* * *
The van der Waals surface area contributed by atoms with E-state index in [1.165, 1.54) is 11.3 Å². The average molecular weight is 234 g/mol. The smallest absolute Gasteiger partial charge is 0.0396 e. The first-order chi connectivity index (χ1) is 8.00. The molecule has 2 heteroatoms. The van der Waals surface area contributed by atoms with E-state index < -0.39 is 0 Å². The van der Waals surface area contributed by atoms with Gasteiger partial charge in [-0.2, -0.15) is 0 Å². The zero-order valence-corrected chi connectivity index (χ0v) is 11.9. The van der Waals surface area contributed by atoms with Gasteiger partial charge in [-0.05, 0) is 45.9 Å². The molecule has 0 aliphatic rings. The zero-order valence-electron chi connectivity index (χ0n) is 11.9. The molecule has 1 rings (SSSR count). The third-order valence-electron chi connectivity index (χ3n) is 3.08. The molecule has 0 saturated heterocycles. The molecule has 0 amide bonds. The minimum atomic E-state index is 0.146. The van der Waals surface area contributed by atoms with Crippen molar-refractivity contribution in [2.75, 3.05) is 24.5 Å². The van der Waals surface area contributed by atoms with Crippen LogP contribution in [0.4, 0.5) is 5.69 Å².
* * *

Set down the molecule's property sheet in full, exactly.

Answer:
The van der Waals surface area contributed by atoms with E-state index in [1.165, 1.54) is 11.3 Å². The average molecular weight is 234 g/mol. The smallest absolute Gasteiger partial charge is 0.0396 e. The first-order chi connectivity index (χ1) is 8.00. The molecule has 2 heteroatoms. The van der Waals surface area contributed by atoms with E-state index < -0.39 is 0 Å². The van der Waals surface area contributed by atoms with Gasteiger partial charge in [-0.2, -0.15) is 0 Å². The zero-order valence-corrected chi connectivity index (χ0v) is 11.9. The van der Waals surface area contributed by atoms with Gasteiger partial charge in [-0.05, 0) is 45.9 Å². The molecule has 0 aliphatic rings. The zero-order valence-electron chi connectivity index (χ0n) is 11.9. The molecule has 1 rings (SSSR count). The third-order valence-electron chi connectivity index (χ3n) is 3.08. The molecule has 0 saturated heterocycles. The molecule has 0 amide bonds. The minimum atomic E-state index is 0.146. The van der Waals surface area contributed by atoms with Crippen molar-refractivity contribution in [2.75, 3.05) is 24.5 Å². The van der Waals surface area contributed by atoms with Crippen LogP contribution in [0.4, 0.5) is 5.69 Å².